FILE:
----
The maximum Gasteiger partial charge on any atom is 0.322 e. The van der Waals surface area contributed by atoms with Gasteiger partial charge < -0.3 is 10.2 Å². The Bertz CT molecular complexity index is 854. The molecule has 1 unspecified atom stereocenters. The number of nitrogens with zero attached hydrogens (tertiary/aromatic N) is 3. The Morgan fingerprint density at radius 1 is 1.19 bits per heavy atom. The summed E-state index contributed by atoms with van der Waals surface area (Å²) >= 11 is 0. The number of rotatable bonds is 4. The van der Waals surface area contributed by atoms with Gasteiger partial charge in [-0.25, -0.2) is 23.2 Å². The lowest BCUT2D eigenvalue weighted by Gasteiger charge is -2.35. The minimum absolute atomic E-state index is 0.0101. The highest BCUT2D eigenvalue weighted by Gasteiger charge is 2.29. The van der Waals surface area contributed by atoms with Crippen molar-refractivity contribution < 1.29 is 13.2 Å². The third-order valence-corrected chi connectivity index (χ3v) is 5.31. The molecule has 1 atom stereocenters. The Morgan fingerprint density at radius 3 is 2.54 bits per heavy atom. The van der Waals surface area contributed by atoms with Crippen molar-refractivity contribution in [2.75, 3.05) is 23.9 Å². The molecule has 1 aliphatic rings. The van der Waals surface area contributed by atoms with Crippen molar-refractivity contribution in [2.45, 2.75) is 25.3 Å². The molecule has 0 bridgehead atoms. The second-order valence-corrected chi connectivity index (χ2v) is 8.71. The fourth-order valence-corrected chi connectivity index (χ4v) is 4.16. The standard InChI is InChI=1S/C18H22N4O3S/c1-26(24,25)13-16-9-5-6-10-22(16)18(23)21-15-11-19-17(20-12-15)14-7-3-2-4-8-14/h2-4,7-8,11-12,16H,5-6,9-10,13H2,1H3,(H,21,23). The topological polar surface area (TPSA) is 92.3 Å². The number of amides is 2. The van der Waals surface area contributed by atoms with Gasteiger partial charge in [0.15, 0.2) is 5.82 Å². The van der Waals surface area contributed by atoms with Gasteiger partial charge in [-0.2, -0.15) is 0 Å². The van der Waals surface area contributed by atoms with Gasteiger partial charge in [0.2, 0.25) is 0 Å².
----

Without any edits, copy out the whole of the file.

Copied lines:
The maximum Gasteiger partial charge on any atom is 0.322 e. The van der Waals surface area contributed by atoms with Gasteiger partial charge < -0.3 is 10.2 Å². The Bertz CT molecular complexity index is 854. The molecule has 1 unspecified atom stereocenters. The number of nitrogens with zero attached hydrogens (tertiary/aromatic N) is 3. The Morgan fingerprint density at radius 1 is 1.19 bits per heavy atom. The summed E-state index contributed by atoms with van der Waals surface area (Å²) >= 11 is 0. The number of rotatable bonds is 4. The van der Waals surface area contributed by atoms with Gasteiger partial charge in [-0.25, -0.2) is 23.2 Å². The lowest BCUT2D eigenvalue weighted by Gasteiger charge is -2.35. The minimum absolute atomic E-state index is 0.0101. The highest BCUT2D eigenvalue weighted by Gasteiger charge is 2.29. The van der Waals surface area contributed by atoms with Crippen molar-refractivity contribution < 1.29 is 13.2 Å². The third-order valence-corrected chi connectivity index (χ3v) is 5.31. The molecule has 1 atom stereocenters. The Morgan fingerprint density at radius 3 is 2.54 bits per heavy atom. The van der Waals surface area contributed by atoms with Crippen molar-refractivity contribution in [2.75, 3.05) is 23.9 Å². The molecule has 1 aliphatic rings. The van der Waals surface area contributed by atoms with Crippen molar-refractivity contribution in [2.45, 2.75) is 25.3 Å². The molecule has 0 bridgehead atoms. The second-order valence-corrected chi connectivity index (χ2v) is 8.71. The fourth-order valence-corrected chi connectivity index (χ4v) is 4.16. The standard InChI is InChI=1S/C18H22N4O3S/c1-26(24,25)13-16-9-5-6-10-22(16)18(23)21-15-11-19-17(20-12-15)14-7-3-2-4-8-14/h2-4,7-8,11-12,16H,5-6,9-10,13H2,1H3,(H,21,23). The topological polar surface area (TPSA) is 92.3 Å². The number of amides is 2. The van der Waals surface area contributed by atoms with Gasteiger partial charge in [0.15, 0.2) is 5.82 Å². The van der Waals surface area contributed by atoms with Gasteiger partial charge in [-0.2, -0.15) is 0 Å². The van der Waals surface area contributed by atoms with Gasteiger partial charge in [0.2, 0.25) is 0 Å².